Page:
Take the 2-minute tour ×
Stack Overflow is a question and answer site for professional and enthusiast programmers. It's 100% free, no registration required.

consider this:

L __init__.py
+ x/
  L __init__.py
  L p.py

with p.py:

class P():

p1 = P()

With test.py:

import sys
import os

sys.path.append(os.path.join(os.path.dirname(os.path.abspath(__file__)), "lib"))

import lib.x.p
import x.p


Here I get different object IDs though I am importing the same object from the same package/module Can someone please explain this behaviour, as it is very confusing, and I did not find any documentation about it.


share|improve this question

2 Answers 2

Modules are cached in the dicitonary sys.modules using their dotted names as keys. Since you are importing the same module by two different dotted names, you end up with two copies of this module, and also with two copies of everything inside them.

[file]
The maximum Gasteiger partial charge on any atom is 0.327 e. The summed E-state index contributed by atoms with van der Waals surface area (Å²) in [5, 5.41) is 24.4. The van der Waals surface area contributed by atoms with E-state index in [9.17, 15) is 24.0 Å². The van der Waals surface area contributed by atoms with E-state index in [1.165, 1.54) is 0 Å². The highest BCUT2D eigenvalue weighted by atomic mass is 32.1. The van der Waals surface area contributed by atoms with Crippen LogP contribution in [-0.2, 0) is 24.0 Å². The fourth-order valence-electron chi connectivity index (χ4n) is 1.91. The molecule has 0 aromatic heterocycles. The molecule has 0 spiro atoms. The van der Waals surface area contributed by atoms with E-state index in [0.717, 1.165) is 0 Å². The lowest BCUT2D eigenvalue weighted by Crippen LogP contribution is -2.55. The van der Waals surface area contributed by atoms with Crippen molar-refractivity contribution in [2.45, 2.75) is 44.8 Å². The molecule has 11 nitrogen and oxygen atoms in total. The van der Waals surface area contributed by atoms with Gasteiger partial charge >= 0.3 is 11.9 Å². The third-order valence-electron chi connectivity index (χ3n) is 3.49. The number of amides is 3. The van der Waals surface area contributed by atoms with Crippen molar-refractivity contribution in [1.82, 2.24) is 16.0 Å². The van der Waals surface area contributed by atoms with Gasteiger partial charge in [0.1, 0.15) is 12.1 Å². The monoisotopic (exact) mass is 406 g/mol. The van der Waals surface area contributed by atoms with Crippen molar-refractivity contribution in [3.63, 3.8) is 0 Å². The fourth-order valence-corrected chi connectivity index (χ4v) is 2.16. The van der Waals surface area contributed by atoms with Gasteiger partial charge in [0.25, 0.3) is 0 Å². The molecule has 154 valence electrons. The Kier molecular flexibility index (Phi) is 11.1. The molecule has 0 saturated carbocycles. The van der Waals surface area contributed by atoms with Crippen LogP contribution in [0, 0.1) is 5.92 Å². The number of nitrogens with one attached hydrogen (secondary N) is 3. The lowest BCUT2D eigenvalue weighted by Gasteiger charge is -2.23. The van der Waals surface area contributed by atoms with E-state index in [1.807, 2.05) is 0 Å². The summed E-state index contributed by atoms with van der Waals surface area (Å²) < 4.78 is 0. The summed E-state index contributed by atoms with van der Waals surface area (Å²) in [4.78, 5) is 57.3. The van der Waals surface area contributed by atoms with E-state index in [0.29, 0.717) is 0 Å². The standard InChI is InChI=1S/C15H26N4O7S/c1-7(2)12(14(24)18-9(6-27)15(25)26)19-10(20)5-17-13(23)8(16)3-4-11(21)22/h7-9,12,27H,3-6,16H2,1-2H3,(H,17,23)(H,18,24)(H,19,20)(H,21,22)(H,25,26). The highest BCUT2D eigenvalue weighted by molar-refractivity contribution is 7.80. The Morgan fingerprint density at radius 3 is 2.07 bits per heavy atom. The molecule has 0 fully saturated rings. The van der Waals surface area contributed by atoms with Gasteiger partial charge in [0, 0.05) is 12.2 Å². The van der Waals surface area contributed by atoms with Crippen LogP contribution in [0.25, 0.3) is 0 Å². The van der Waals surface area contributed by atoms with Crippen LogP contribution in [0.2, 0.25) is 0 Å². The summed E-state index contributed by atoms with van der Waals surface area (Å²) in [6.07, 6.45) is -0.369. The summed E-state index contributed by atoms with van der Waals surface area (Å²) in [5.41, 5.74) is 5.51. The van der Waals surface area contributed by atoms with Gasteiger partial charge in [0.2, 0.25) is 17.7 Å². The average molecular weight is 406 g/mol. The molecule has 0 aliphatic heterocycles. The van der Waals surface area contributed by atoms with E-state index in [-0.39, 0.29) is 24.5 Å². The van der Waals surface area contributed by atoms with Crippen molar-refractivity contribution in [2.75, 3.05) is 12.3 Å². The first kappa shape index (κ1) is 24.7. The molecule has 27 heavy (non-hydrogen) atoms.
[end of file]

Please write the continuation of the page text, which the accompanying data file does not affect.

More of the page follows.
The solution is easy: Don't do this, and try to avoid messing around with sys.path.

share|improve this answer

x.p and lib.x.p aren't the same module. They come from the same file, but Python doesn't determine a module's identity by its file; a module's identity is based on its package-qualified name. The module search logic may have found the same file for both modules, but they're still loaded and executed separately, and objects created in one module are distinct from objects created in another.

share|improve this answer

Your Answer


By posting your answer, you agree to the privacy policy and terms of service.

Not the answer you're looking for? Browse other questions tagged or ask your own question.